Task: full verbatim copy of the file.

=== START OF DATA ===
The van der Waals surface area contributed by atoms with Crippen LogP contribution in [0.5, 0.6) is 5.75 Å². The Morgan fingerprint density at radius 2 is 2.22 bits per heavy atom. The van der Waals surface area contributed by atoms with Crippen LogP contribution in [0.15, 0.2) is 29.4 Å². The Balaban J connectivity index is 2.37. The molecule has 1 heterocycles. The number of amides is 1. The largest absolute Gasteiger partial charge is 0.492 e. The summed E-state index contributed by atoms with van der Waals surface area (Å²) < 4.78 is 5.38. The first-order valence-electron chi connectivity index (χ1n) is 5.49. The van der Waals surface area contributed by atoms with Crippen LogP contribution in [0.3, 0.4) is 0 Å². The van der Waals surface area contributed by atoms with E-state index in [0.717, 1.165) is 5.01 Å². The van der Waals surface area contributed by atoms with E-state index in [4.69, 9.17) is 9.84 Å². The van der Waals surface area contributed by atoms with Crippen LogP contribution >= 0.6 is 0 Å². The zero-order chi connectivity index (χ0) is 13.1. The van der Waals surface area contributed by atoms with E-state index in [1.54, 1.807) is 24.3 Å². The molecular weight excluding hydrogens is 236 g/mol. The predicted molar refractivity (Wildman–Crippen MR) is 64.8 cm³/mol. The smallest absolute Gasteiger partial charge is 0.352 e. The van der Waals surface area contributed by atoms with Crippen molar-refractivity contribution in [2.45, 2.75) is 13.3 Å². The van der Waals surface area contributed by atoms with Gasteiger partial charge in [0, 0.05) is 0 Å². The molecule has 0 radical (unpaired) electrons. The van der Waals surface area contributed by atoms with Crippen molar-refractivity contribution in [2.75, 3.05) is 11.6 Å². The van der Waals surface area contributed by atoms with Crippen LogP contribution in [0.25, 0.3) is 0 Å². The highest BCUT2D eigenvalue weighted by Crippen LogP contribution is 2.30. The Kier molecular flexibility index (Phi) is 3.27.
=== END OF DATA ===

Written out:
The van der Waals surface area contributed by atoms with Crippen LogP contribution in [0.5, 0.6) is 5.75 Å². The Morgan fingerprint density at radius 2 is 2.22 bits per heavy atom. The van der Waals surface area contributed by atoms with Crippen LogP contribution in [0.15, 0.2) is 29.4 Å². The Balaban J connectivity index is 2.37. The molecule has 1 heterocycles. The number of amides is 1. The largest absolute Gasteiger partial charge is 0.492 e. The summed E-state index contributed by atoms with van der Waals surface area (Å²) < 4.78 is 5.38. The first-order valence-electron chi connectivity index (χ1n) is 5.49. The van der Waals surface area contributed by atoms with Crippen LogP contribution in [0.3, 0.4) is 0 Å². The van der Waals surface area contributed by atoms with E-state index in [0.717, 1.165) is 5.01 Å². The van der Waals surface area contributed by atoms with E-state index in [4.69, 9.17) is 9.84 Å². The van der Waals surface area contributed by atoms with Crippen LogP contribution >= 0.6 is 0 Å². The zero-order chi connectivity index (χ0) is 13.1. The van der Waals surface area contributed by atoms with E-state index in [1.54, 1.807) is 24.3 Å². The molecular weight excluding hydrogens is 236 g/mol. The predicted molar refractivity (Wildman–Crippen MR) is 64.8 cm³/mol. The smallest absolute Gasteiger partial charge is 0.352 e. The van der Waals surface area contributed by atoms with Crippen molar-refractivity contribution in [2.45, 2.75) is 13.3 Å². The van der Waals surface area contributed by atoms with Gasteiger partial charge in [0, 0.05) is 0 Å². The molecule has 0 radical (unpaired) electrons. The van der Waals surface area contributed by atoms with Crippen molar-refractivity contribution in [2.75, 3.05) is 11.6 Å². The van der Waals surface area contributed by atoms with Crippen LogP contribution in [0.25, 0.3) is 0 Å². The highest BCUT2D eigenvalue weighted by Crippen LogP contribution is 2.30. The Kier molecular flexibility index (Phi) is 3.27.